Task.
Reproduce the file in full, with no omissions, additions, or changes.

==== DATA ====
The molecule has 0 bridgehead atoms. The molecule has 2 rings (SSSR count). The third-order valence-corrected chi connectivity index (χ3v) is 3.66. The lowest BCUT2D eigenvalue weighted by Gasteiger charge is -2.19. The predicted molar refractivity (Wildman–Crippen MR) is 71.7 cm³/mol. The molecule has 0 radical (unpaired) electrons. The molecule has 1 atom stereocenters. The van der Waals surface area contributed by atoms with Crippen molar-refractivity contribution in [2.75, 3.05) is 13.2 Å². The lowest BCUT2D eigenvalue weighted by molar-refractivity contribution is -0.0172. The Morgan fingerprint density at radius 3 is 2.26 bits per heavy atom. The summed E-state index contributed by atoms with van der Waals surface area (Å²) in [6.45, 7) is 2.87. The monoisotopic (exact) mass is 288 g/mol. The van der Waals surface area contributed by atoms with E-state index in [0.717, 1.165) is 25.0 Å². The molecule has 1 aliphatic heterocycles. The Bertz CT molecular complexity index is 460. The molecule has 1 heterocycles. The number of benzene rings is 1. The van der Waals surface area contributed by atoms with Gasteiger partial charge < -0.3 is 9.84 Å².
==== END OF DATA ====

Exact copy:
The molecule has 0 bridgehead atoms. The molecule has 2 rings (SSSR count). The third-order valence-corrected chi connectivity index (χ3v) is 3.66. The lowest BCUT2D eigenvalue weighted by Gasteiger charge is -2.19. The predicted molar refractivity (Wildman–Crippen MR) is 71.7 cm³/mol. The molecule has 0 radical (unpaired) electrons. The molecule has 1 atom stereocenters. The van der Waals surface area contributed by atoms with Crippen molar-refractivity contribution in [2.75, 3.05) is 13.2 Å². The lowest BCUT2D eigenvalue weighted by molar-refractivity contribution is -0.0172. The Morgan fingerprint density at radius 3 is 2.26 bits per heavy atom. The summed E-state index contributed by atoms with van der Waals surface area (Å²) in [6.45, 7) is 2.87. The monoisotopic (exact) mass is 288 g/mol. The van der Waals surface area contributed by atoms with E-state index in [0.717, 1.165) is 25.0 Å². The molecule has 1 aliphatic heterocycles. The Bertz CT molecular complexity index is 460. The molecule has 1 heterocycles. The number of benzene rings is 1. The van der Waals surface area contributed by atoms with Gasteiger partial charge < -0.3 is 9.84 Å².